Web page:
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Once per month, this blog will share my insights on the facinating world of the horse business.
Although I will not be taking comments on this blog, your feedback is welcome - email link

Past Cases of the Month are available at this link

The current Case of the Month is available at this link


January 2022
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Blog - Case of the Month from August 2010

Many years ago I was asked to review the circumstances surrounding the rather mysterious death of a Quarter Horse at an Oklahoma show facility. The owners had put in a claim under their mortality insurance for $50,000.00, the face amount of the policy.

I hired a separate independent veterinarian who performed a necropsy on the animal, much to the alarm of the owners, I might add. In fact, I had to retain the services of the insurance company’s attorney and the local sheriffs department to prevent the owner’s own veterinarian from interfering with the procedure.

Upon examining the details of the case, the IVE, (Independent Veterinary Examination), determined that the horse had died of a severe anemic condition; the horse was dehydrated with very little blood in his system.

The insurance company’s veterinarian discovered that the horse had lost several quarts of blood; the owner and their own vet could provide no reasons for the animal’s condition. This information was turned over to the insurance claims adjuster with the report’s findings suggesting possible fraud.

The insurance company then required the claimant to sue for recovery of any part of the $50,000.00 since there was little evidence as to how the blood was removed and by whom; the claim was eventually paid but at a much reduced rate.

The news of the “jugging” of a very good show horse spread widely and the exhibitors were barred from further showing under “for cause” provisions of many horse show contracts.

Unfortunately, the draining of blood in a competitive western pleasure show horse was often used by unscrupulous exhibitors in an effort to quiet the horse in the show ring.

Situations such as the above are extremely rare now since much more aggressive examination techniques are used by all the horse show associations. In addition, most exhibitors would never do anything as horrible to horses that give us so very much and ask for nothing in return.


February 2022
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Blog - Case of the Month from November 2007

Case of the Month concerned a dude ranch in Hawaii.

On a trail ride, one of the horse’s bridles literally fell apart from neglect. Unfortunately, the horse ran off causing the plaintiff to be severely injured.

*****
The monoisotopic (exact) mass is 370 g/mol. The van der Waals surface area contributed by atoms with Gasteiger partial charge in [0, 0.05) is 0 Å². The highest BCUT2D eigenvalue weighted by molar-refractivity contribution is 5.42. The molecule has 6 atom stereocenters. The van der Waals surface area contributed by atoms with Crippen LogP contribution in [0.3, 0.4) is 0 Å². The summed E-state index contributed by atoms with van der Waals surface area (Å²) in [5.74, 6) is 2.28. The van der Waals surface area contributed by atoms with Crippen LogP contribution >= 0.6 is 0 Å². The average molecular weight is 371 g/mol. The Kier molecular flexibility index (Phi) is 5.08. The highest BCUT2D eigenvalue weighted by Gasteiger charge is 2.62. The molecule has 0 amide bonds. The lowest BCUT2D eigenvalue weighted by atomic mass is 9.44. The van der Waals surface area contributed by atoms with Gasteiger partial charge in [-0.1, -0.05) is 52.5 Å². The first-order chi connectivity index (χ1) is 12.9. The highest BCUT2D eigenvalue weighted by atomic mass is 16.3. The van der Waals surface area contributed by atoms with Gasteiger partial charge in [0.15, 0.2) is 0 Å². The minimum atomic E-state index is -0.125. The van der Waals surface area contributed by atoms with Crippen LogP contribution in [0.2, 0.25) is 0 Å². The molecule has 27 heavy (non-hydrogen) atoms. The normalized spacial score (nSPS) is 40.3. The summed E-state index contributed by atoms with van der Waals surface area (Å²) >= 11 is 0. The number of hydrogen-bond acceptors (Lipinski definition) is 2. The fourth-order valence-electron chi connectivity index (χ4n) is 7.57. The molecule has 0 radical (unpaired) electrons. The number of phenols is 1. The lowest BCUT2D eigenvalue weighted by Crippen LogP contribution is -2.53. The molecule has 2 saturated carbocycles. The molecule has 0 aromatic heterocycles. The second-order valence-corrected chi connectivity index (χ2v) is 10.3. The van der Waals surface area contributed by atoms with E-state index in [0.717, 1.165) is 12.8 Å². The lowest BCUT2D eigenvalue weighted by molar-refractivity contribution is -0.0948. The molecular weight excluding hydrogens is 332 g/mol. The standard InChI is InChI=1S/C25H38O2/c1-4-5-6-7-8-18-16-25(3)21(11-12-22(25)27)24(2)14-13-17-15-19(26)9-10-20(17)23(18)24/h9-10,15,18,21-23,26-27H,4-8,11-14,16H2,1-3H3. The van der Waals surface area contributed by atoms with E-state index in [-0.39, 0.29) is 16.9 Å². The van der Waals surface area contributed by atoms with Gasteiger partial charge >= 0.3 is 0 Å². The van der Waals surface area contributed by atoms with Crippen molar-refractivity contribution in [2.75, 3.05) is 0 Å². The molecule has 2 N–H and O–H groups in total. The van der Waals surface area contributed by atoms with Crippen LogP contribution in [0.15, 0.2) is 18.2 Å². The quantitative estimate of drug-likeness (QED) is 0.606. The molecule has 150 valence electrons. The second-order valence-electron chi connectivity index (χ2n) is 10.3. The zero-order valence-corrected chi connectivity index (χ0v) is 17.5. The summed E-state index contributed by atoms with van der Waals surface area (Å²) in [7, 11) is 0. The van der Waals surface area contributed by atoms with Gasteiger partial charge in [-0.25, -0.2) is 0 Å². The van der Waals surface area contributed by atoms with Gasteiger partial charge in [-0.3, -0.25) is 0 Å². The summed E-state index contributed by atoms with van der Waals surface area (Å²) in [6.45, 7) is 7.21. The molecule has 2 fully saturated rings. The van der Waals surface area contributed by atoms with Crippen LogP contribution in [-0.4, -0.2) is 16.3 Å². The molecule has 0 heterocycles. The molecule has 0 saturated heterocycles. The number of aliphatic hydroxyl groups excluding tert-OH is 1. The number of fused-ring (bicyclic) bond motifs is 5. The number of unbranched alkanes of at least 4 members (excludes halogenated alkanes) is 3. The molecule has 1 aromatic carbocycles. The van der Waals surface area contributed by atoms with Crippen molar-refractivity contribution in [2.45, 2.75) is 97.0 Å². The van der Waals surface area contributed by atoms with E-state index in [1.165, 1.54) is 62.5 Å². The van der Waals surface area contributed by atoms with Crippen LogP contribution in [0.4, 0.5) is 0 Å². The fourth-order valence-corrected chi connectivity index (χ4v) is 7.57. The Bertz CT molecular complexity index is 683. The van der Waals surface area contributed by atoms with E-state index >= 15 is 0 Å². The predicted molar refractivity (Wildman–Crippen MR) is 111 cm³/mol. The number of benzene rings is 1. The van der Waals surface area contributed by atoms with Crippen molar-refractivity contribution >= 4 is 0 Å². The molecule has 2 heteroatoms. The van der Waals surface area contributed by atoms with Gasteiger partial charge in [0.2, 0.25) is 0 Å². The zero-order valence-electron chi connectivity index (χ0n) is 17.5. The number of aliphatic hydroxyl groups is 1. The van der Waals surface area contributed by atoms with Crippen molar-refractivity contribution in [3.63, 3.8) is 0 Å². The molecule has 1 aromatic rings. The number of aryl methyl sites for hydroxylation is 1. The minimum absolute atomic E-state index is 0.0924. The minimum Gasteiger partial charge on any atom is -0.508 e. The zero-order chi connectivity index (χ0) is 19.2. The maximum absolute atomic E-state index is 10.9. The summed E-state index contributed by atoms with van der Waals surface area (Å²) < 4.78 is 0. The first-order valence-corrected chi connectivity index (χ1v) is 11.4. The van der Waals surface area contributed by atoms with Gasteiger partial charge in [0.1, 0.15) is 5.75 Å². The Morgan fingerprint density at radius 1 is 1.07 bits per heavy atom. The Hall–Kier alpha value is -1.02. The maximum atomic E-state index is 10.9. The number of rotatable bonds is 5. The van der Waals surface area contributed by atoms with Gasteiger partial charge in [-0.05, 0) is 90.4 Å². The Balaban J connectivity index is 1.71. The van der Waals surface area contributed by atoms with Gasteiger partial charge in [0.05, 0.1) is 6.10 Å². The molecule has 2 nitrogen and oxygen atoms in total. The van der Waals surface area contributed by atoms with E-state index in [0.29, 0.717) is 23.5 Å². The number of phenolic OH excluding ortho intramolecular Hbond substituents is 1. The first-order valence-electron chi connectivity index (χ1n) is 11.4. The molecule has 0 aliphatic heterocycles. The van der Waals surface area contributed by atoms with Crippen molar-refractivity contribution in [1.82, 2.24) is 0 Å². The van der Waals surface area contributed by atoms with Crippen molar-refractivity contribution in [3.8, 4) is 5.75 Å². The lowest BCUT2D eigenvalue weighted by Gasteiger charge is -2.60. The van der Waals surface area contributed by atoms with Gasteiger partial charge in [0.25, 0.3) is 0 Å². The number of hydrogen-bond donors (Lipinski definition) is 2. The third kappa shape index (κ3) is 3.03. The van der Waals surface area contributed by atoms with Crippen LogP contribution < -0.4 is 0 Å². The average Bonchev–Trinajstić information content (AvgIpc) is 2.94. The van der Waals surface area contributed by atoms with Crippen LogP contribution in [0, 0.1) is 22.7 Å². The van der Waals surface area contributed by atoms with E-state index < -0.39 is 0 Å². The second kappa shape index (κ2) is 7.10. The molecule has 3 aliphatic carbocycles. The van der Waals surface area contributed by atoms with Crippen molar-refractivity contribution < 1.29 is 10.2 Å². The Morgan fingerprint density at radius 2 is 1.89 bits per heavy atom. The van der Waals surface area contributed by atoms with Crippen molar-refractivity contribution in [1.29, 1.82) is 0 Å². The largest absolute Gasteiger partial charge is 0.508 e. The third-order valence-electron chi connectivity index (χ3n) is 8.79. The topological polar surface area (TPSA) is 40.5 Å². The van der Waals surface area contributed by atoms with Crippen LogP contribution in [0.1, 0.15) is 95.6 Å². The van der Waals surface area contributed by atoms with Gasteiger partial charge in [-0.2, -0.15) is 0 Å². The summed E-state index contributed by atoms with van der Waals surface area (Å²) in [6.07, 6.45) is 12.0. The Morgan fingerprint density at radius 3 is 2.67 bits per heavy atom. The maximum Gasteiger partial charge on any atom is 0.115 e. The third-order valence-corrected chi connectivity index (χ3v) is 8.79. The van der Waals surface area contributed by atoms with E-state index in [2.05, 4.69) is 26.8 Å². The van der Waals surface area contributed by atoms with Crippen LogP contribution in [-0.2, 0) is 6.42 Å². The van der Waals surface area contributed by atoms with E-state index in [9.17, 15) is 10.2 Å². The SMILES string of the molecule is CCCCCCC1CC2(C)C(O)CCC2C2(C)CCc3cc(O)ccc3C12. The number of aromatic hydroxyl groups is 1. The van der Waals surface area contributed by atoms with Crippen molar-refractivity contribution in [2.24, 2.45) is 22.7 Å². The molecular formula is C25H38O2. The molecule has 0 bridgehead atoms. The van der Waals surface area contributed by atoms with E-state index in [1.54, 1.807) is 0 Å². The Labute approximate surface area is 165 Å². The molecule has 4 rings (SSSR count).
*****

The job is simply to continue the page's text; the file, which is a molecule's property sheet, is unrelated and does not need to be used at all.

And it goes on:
The plaintiff won a substantial pre-trial judgment after witnesses and I testified at a mediation hearing. We showed that the dude ranch knew of the neglected tack and equipment, but chose to do nothing about it. The insurance saw the “writing on the wall” and paid up.

The maintenance of the tack and equipment is so important and easily done. Good records and procedures would have eliminated this insurance claim settlement.


March 2022
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Blog - Case of the Month from November 2013

The importance of verifying the quality and quantity of horse medicines is very important as in this month’s case involving use of a horse wormer on an older horse never wormed before.

The client had been carrying on a regimen of giving worming medicine to an old horse that had not been wormed in many years. Unfortunately, the dosages for an older non-wormed animal (horse) may cause an impaction and can lead to death.

Unfortunately, the horse’s owner, a complete novice in equine matters, did not seek veterinary help until the old horse was in the end stages of dying. He sued the drug’s manufacturer anyway claiming the instructions were not specific enough on cases where a previously un-wormed horse received the de-wormer.

Not wishing to suffer the trashing from the media, the insurance company paid out a small settlement.

Again the idea of common sense is operative in this situation and most horse owners are much more observant than the horse owner above. This lesson is so clear. Horses need an owner/caretaker who has at least minimum abilities to care for a horse. Horses do not take care of themselves; God has assigned that job to us.